A lively and, at times, heated discussion centered around what is arguably the greatest challenge facing development today – state fragility. Previously considered to be a phenomenon of low-income countries, fragility now afflicts middle- and even high-income countries, such as those in the Middle East. Moderated by author and journalist Gayle Tzemach Lemmon, the roundtable discussion featured three major global actors on state fragility: the Commission on State Fragility, Growth and Development, represented by Donald Kaberuka and Sir Paul Collier; the IMF’s Tao Zhang; and the WBG’s Kristalina Georgieva.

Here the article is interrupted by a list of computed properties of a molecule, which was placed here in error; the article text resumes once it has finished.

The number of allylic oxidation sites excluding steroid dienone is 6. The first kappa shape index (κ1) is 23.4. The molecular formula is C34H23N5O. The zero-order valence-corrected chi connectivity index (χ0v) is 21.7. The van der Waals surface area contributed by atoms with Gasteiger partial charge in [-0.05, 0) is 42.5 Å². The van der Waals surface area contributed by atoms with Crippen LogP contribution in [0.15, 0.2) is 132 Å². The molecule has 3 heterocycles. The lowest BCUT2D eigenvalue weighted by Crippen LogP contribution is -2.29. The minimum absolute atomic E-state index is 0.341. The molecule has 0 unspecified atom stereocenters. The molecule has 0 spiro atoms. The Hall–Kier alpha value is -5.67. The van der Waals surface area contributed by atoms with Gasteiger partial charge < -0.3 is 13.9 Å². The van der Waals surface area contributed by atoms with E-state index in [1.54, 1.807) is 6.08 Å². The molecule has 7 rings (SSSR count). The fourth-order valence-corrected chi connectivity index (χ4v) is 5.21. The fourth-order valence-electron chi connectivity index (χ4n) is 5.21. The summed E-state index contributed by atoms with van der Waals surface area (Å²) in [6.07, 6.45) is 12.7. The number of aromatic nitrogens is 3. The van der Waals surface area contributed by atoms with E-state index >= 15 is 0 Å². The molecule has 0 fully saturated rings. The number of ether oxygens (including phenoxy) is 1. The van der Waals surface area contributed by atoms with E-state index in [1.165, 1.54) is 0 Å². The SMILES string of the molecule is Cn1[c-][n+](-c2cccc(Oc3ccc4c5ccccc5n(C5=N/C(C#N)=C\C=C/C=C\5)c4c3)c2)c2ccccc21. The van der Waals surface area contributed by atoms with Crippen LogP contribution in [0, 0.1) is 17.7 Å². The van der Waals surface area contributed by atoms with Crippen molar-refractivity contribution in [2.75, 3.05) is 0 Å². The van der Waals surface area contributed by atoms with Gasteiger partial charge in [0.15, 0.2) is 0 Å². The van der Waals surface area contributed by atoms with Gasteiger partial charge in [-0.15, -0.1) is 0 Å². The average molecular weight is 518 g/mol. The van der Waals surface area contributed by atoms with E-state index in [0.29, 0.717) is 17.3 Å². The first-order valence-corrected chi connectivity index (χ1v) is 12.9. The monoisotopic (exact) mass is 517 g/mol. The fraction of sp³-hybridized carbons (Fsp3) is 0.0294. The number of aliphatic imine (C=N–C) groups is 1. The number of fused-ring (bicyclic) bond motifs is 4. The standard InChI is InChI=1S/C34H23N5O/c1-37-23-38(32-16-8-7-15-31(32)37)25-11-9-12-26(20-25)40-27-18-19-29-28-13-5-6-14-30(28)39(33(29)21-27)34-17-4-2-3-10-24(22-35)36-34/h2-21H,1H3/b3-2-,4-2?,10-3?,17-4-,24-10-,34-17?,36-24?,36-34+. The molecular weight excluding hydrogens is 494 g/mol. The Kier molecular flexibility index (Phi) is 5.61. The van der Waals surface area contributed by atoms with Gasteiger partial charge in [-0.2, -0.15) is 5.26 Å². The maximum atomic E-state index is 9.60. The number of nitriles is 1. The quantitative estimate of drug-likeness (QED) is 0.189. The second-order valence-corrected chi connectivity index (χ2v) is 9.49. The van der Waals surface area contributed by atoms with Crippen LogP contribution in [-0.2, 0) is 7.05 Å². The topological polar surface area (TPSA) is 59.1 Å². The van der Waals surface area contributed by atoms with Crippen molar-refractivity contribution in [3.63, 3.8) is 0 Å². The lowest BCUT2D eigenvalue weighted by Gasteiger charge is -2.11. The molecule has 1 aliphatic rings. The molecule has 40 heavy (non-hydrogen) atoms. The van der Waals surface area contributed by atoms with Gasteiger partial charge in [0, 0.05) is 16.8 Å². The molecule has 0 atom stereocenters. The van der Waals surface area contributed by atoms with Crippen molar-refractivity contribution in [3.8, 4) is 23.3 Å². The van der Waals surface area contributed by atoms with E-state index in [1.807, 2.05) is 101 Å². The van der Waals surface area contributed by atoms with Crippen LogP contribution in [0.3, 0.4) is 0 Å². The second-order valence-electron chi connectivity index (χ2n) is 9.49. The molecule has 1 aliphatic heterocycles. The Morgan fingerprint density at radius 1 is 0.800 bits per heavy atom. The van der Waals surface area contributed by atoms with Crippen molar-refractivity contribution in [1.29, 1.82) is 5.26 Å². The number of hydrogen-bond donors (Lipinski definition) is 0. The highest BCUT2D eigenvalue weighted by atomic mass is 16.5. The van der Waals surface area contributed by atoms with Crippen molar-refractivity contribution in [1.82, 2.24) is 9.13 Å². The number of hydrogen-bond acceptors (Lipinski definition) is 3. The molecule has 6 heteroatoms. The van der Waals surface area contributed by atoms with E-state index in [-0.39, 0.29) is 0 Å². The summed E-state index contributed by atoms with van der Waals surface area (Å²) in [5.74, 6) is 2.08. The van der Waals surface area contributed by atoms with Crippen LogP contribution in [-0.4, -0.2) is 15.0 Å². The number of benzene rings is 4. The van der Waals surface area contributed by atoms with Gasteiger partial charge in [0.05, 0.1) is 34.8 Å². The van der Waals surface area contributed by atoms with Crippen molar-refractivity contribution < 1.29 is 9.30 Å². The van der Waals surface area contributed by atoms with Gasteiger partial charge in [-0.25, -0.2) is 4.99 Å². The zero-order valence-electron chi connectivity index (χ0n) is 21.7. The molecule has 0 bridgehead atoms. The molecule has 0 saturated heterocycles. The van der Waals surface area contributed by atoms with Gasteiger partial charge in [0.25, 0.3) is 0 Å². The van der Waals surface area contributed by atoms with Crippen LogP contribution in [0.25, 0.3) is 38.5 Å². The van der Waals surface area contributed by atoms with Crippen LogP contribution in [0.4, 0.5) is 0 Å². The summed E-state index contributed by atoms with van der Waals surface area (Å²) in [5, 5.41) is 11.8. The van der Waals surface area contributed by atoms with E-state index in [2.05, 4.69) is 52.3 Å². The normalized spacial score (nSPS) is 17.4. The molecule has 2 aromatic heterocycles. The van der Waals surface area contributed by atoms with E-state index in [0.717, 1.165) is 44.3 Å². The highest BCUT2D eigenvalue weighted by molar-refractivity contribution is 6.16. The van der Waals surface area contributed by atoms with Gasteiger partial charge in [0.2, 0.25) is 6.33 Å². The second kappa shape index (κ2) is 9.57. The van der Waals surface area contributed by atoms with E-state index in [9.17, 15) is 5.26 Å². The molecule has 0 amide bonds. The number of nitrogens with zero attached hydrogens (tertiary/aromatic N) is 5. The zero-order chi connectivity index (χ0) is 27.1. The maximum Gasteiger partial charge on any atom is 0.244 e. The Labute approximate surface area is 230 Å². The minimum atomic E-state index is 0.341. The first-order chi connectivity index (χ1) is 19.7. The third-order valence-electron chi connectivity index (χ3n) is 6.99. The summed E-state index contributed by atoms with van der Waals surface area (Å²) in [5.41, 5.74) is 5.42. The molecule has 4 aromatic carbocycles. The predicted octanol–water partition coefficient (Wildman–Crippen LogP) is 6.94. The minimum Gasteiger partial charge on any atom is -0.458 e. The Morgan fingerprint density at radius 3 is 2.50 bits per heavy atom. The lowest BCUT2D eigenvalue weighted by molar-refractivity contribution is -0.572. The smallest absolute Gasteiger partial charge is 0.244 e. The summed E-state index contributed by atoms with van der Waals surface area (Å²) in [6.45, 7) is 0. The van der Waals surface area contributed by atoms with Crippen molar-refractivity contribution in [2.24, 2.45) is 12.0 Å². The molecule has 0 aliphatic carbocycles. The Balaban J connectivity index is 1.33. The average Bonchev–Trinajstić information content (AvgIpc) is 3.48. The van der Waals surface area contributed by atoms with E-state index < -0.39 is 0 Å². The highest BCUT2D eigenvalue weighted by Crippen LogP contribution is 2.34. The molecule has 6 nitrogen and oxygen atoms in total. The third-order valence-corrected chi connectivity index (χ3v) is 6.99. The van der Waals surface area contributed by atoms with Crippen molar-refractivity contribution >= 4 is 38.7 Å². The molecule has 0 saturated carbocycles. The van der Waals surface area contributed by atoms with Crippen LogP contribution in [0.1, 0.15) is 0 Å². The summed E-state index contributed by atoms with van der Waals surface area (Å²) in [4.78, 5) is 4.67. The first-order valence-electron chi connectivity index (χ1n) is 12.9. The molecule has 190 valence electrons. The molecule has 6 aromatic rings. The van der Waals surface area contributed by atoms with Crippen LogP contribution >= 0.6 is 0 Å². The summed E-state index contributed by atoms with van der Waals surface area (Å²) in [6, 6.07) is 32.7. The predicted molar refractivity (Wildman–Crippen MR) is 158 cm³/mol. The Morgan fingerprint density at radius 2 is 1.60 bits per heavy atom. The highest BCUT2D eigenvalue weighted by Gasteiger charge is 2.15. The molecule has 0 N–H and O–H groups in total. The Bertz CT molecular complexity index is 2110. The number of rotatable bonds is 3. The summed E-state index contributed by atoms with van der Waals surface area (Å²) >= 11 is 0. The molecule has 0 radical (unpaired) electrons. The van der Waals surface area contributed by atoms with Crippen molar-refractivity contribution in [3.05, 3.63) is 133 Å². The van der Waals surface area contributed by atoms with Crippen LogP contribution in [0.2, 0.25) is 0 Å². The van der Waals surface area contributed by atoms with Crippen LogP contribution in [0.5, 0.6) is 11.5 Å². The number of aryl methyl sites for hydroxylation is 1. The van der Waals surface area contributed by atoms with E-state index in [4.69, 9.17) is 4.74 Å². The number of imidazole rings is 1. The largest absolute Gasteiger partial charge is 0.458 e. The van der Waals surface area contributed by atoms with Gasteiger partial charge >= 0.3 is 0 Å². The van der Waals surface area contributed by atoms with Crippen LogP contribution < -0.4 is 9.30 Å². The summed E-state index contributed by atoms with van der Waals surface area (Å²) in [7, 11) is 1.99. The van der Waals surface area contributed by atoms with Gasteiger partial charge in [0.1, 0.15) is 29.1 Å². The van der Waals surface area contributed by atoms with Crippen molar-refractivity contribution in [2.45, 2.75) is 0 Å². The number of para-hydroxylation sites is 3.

“Be there, stay there” was a key takeaway from the panel, which highlighted Rwanda as a success story to learn from but acknowledged the global development community’s many failed efforts to lift states out of fragility. So which strategies will work? Everyone agreed they don’t revolve solely around money. Rather, they should focus on local people, economic growth, and job creation. Locals must have ownership of the rebuilding effort and the national government should take the lead on implementation. Kristalina highlighted three abiding priorities for the WBG: alleviating human suffering; giving structure and a framework for governments so they can lead the way; and providing funding. Donald Kaberuka stressed the need for technical soundness, political feasibility, and the capacity to deliver on the ground. Several panelists agreed that the local private sector in these places is crucial to restarting growth. However, donors often fail to provide political risk coverage or public sector funding so that businesses can create jobs and investment opportunities.